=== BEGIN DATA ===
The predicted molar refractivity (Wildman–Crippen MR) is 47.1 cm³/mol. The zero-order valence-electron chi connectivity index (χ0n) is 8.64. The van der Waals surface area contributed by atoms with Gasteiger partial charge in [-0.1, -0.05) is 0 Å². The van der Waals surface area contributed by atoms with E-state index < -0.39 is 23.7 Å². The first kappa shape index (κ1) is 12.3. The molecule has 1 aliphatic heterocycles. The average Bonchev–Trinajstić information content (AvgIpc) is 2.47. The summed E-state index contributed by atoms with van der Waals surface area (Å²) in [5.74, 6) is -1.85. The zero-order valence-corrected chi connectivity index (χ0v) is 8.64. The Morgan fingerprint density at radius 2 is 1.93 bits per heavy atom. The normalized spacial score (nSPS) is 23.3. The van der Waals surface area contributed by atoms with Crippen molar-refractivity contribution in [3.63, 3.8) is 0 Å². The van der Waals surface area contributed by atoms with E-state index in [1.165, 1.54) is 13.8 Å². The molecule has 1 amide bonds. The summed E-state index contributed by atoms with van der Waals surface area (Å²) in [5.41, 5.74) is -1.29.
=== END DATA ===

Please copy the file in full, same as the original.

The predicted molar refractivity (Wildman–Crippen MR) is 47.1 cm³/mol. The zero-order valence-electron chi connectivity index (χ0n) is 8.64. The van der Waals surface area contributed by atoms with Gasteiger partial charge in [-0.1, -0.05) is 0 Å². The van der Waals surface area contributed by atoms with E-state index < -0.39 is 23.7 Å². The first kappa shape index (κ1) is 12.3. The molecule has 1 aliphatic heterocycles. The average Bonchev–Trinajstić information content (AvgIpc) is 2.47. The summed E-state index contributed by atoms with van der Waals surface area (Å²) in [5.74, 6) is -1.85. The zero-order valence-corrected chi connectivity index (χ0v) is 8.64. The Morgan fingerprint density at radius 2 is 1.93 bits per heavy atom. The normalized spacial score (nSPS) is 23.3. The van der Waals surface area contributed by atoms with Crippen molar-refractivity contribution in [3.63, 3.8) is 0 Å². The van der Waals surface area contributed by atoms with E-state index in [1.165, 1.54) is 13.8 Å². The molecule has 1 amide bonds. The summed E-state index contributed by atoms with van der Waals surface area (Å²) in [5.41, 5.74) is -1.29.